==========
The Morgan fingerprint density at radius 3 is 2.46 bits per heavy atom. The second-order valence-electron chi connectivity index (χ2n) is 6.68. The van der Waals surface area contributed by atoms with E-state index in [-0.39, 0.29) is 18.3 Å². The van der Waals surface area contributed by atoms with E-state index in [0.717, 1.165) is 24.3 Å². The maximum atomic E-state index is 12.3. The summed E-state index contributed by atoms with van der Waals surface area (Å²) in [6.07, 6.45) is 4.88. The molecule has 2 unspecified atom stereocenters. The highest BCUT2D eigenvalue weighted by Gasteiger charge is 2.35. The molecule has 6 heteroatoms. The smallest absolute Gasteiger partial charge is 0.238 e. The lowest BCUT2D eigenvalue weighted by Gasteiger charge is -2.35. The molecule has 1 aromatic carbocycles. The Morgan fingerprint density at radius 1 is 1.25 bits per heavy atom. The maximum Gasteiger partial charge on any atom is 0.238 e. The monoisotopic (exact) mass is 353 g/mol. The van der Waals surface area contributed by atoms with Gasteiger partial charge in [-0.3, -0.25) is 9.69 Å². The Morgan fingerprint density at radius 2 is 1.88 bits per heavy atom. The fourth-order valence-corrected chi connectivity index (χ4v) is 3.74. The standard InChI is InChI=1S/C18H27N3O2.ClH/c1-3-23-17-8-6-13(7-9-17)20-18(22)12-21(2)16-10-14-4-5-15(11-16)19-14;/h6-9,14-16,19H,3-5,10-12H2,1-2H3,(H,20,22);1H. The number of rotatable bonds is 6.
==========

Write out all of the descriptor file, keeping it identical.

The Morgan fingerprint density at radius 3 is 2.46 bits per heavy atom. The second-order valence-electron chi connectivity index (χ2n) is 6.68. The van der Waals surface area contributed by atoms with E-state index in [-0.39, 0.29) is 18.3 Å². The van der Waals surface area contributed by atoms with E-state index in [0.717, 1.165) is 24.3 Å². The maximum atomic E-state index is 12.3. The summed E-state index contributed by atoms with van der Waals surface area (Å²) in [6.07, 6.45) is 4.88. The molecule has 2 unspecified atom stereocenters. The highest BCUT2D eigenvalue weighted by Gasteiger charge is 2.35. The molecule has 6 heteroatoms. The smallest absolute Gasteiger partial charge is 0.238 e. The lowest BCUT2D eigenvalue weighted by Gasteiger charge is -2.35. The molecule has 1 aromatic carbocycles. The Morgan fingerprint density at radius 1 is 1.25 bits per heavy atom. The maximum Gasteiger partial charge on any atom is 0.238 e. The monoisotopic (exact) mass is 353 g/mol. The van der Waals surface area contributed by atoms with Gasteiger partial charge in [-0.3, -0.25) is 9.69 Å². The Morgan fingerprint density at radius 2 is 1.88 bits per heavy atom. The fourth-order valence-corrected chi connectivity index (χ4v) is 3.74. The standard InChI is InChI=1S/C18H27N3O2.ClH/c1-3-23-17-8-6-13(7-9-17)20-18(22)12-21(2)16-10-14-4-5-15(11-16)19-14;/h6-9,14-16,19H,3-5,10-12H2,1-2H3,(H,20,22);1H. The number of rotatable bonds is 6.